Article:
Wood Modern Finisher *

Wood Modern Finisher *
*
t5he
Modern
^
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Br
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Formerly
Editor of
Painting and Decorating
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Catalogue.
The Modern
Wood
Finisher
A PRACTICAL TREATISE
Wood
Finishing in
ON
all its
Branches
INCLUDING
TOOLS AND MATERIALS EMPLOYED, PREPARATION OF SURFACES, STAINS
AND STAINING, FILLERS AND
FILLING,
SHELLACKING, VARNISHES AND VARNISHING,
RUBBING, POLISHING, FRENCH POL-
WAX POLISHING, OIL
POLISHING, ETC., ETC.
ISHING,
Also a
Full
the
Description of
Wood
Finishing, their
Woods Employed
Treatment, and
the Finishing of Floors.
By
F.
MAIRE,
Formerly Editor of "PAINTING
Chicago,
AND DECORATING.
U. S. A.
Press of The Western Painter,
1901.
!H
in
\(\^'
>
THE LIBRARY OF
CONGRESS,
Two Copies
MAY. 27
Received
1901
Copyright ektkv
CLASS CVxXc.
COPY
N«.
3.
COPYRIGHT, 1901,
BY
CHARLES
/Z<
H.
WEBB.
PREFACE.
The
subscriber wrote a series of articles on
finishing in all
its
branches, which embodied his obser-
vations of the practice of the
These
same
in all the leading fur-
and large paint shops
niture factories
articles
wood
in the country.
appeared in The Western Painter in
1898 and the early part of 1899, and were well received
by the
However, as from
trade.
by
necessity, caused
want of time, they were hurriedly written and some parts
not having received as
was decided
much
attention as they should,
it
to rewrite these entirely, adding consider-
ably to the text and illustrating the same wherever possible to
do so
to
make
it
plainer
and
better understood as,
used in wood finishing.
for instance, in the appliances
While nearly every branch of "Painting" and "Paper
Hanging" has been written upon and have had
ens of treatises published in handy book form,
wood
dozfin-
ishing has had but few exponents of the art in that form,
therefore the conclusion
handy volume
While
wood
of
come
to to
publish this in a
for ready reference or consultation.
it is
not claimed that the practical,
finisher will receive very
much
addition to his store
knowledge by the perusal of the contents of
6
first-class
this vol-
THE MODERN WOOD FINISHER.
ume, yet the great majority of painters and contractors,
who have
will
not
welcome
fitted
made
it,
by adding
will
it
From many
it is
ance
that branch of the trade a specialty,
be interested, and,
to their
shop
letters received
it is
hoped, bene-
library.
from practical painters,
very evident that there exists a great deal of ignor-
among
the craft of the simplest principles of
finishing, or else
made. To
forget
all
many
wood
queries would not have been
such, and also for those
and need a work of
this
who know but who
kind as a manual of
ence to brighten up the memory, this
little
refer-
volume
dedicated.
F.
Hamilton,
III.,
Christmas, ipoo.
MAIRE-
is
CHAPTER
I.
INTRODUCTION.
The employment
struction of
of hardwoods in the interior con-
modern dwellings has become so common
of
late years, especially since the best quality of white pine
has become both very scarce and dear and costs very nearly
as
much
for finishing as
many kinds
only item of saving by using
working by the
it
hardwood
of
being
its
joiner, so that there are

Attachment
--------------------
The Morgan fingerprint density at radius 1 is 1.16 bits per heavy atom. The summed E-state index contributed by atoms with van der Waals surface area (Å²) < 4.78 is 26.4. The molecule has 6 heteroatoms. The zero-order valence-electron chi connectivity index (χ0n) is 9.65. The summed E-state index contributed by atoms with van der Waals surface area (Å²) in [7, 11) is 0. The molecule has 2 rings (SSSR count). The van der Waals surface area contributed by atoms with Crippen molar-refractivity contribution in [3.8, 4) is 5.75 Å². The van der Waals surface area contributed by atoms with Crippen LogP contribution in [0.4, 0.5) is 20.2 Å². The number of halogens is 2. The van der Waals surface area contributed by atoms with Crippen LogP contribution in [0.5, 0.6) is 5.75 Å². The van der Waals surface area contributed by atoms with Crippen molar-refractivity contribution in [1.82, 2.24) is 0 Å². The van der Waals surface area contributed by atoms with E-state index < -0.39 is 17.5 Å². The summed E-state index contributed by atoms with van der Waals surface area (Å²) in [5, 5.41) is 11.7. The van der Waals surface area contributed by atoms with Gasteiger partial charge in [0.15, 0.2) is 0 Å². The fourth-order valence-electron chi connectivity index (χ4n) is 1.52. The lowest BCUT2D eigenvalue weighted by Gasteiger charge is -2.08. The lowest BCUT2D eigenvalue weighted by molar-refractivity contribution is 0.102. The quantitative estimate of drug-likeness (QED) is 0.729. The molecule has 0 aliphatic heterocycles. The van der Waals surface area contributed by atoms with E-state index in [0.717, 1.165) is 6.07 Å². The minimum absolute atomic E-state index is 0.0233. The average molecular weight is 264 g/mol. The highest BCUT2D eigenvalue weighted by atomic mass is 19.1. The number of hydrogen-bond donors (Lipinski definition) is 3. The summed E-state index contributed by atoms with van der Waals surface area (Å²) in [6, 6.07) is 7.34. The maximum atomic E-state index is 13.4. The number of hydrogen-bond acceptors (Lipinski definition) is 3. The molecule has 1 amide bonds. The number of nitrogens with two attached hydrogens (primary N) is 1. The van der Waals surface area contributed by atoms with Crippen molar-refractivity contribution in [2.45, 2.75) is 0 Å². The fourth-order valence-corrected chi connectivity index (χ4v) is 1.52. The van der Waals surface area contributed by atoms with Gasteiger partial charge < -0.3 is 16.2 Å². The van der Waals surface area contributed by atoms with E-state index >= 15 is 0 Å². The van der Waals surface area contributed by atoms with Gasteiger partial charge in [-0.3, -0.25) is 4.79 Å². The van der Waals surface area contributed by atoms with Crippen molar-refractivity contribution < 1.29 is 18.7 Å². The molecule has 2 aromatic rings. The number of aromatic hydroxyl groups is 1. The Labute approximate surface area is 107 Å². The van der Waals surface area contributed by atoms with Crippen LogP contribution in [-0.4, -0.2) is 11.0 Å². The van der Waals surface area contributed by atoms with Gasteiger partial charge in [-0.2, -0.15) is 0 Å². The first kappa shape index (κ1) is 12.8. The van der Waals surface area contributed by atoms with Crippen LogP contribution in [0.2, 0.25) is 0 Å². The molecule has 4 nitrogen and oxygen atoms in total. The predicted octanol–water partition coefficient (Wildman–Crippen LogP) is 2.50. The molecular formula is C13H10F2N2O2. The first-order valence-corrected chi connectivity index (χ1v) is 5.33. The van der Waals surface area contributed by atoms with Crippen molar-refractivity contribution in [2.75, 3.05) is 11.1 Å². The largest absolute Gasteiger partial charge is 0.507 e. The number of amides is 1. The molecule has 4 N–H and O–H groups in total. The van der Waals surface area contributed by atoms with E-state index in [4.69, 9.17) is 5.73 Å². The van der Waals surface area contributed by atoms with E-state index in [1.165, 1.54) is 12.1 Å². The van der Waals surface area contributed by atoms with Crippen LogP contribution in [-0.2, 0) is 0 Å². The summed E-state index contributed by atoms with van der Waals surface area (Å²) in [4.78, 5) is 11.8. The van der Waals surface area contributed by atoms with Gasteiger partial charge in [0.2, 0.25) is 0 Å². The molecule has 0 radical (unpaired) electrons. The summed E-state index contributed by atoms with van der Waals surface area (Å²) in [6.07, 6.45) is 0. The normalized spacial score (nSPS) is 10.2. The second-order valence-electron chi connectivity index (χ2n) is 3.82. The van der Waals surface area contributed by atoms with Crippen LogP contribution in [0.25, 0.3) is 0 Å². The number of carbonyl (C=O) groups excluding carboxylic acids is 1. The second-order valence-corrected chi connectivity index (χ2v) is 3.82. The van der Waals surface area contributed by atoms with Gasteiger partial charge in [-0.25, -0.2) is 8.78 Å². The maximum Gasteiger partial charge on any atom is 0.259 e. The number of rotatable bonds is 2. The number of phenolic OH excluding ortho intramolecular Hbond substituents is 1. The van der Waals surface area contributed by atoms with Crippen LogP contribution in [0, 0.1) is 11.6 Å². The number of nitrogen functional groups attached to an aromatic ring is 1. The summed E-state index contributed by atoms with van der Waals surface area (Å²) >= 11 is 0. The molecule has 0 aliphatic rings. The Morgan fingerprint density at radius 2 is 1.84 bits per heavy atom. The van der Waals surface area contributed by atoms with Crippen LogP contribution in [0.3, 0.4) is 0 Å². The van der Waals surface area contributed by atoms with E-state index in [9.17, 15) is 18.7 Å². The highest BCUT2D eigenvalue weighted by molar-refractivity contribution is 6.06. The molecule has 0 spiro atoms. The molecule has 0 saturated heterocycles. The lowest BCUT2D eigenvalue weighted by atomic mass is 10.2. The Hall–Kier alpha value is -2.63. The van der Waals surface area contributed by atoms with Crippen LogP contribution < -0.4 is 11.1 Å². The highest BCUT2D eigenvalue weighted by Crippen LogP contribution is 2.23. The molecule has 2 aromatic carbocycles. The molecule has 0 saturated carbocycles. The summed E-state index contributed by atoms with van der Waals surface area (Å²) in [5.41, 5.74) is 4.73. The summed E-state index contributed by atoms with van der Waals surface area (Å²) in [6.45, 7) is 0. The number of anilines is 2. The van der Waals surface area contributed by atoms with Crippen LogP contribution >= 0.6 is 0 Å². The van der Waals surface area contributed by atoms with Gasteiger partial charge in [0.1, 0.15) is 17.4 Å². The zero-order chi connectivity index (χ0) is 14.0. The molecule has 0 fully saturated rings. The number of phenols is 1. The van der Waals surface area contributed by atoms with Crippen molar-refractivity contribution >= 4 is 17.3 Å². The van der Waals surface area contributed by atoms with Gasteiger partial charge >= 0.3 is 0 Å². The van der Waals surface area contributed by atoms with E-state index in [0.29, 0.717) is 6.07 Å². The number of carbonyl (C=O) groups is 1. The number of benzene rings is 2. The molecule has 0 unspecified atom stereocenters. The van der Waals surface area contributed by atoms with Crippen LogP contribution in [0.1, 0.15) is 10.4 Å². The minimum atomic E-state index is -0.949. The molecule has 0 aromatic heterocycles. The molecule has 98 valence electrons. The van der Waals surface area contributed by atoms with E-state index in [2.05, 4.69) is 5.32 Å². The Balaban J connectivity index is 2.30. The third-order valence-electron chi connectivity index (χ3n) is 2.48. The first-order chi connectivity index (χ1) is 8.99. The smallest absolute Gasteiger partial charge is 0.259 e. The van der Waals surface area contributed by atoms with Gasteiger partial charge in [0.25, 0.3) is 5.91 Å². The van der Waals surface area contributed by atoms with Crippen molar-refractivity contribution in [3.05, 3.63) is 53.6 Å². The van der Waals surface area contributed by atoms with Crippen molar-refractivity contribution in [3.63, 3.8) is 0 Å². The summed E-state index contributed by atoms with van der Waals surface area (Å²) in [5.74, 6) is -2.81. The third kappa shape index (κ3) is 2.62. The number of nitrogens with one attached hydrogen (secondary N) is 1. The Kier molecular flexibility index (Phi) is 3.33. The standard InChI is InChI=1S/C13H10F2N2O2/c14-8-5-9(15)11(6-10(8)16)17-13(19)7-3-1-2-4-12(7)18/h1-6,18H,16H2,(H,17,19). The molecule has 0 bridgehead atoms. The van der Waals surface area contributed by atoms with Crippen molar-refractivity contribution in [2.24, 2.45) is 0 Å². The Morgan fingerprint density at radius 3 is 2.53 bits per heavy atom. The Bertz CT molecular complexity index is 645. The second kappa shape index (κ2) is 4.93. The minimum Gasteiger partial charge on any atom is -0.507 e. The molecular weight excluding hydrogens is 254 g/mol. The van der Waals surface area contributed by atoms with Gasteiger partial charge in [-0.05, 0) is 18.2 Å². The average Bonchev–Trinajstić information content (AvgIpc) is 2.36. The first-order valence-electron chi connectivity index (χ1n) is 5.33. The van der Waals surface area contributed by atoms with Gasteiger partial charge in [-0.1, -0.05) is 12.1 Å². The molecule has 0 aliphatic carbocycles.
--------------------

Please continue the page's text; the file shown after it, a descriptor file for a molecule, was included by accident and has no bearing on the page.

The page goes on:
do, the
greater ease of
few houses being
constructed now, wherein hardwoods are not used at least
for the so-called best
lors, library, sitting
rooms such as front and back par-
rooms, dining rooms, halls vestibules
and stairways. In the better
class of structures the
house, including bed rooms,
is
now
woods, cheaper varieties being used
whole
finished in hardin the less preten-
tious parts.
This condition
is
one that has been created not only
by Dame Fashion, but stern necessity has had and
have as much to do in keeping
thing
more
and such use
else,
universal.
ture of the
man
dict
to
is
it
up
bound
will
in the future as anyto
become more and
Those who are well posted upon the
lumber markets say that
it
fu-
does not require a
be a prophet nor even the son of a prophet to pre-
what
will
be the outcome of the present extensive
use of white pine in the near future.
nearly gone and very
little
Our
reserves are
good old-fashioned No.
5
1 fin-
THE MOBEBN WOOD FINISHER.
ishing lumber
will
is to
be found in our markets today.
What
be in twenty-five years?
it
It is
therefore forced
upon the house painters or
house contractors that they should have a good, or at
least a fair,
knowledge of how hardwoods should be
fin-
ished or else they must find themselves at a great disad-
vantage in the carrying on of their business.
Our
have a separate
large city paint shops usually
department for this class of work; also a separate foreman
in
charge of
it
with frequently a separate
set of
workmen,
who do nothing else but wood finishing. It is not, therefore, so much for their benefit that this treatise is written,
but for the use of that vast multitude who cannot make a
separate department of their wood finishing business and
of that
towns
least,
still
larger class of painters residing in the smaller
who usually
must be
are their
their
own foremen and
own workmen, and
at times, at
at all
times or
places must be at least able to direct them.
All these must possess a personal knowledge of
details pertaining to
to
know how
wood
to contract
finishing to enable
for this class of
nerative prices as well as to enable
in a
manner
that will be a credit to
them
them
work
to
all
the
them
to
at
remu-
do the work
as well as pleas-
ing and acceptable to their customers or a supervising architect.
Hardwood
may be termed a new thing. At
now performed it is rather of com-
finishing
least, in so far as it is
paratively recent introduction. There
is little
or nothing,
—
THE MODEBN WOOD FINISHES.
therefore, to find relative to
little
there
is
of
it
worthless, unless
it
it
in ancient literature.
The
so misleading as to be absolutely-
is
be to trace the progress made of
late
years by this beautiful art (?)— pseudo art at least.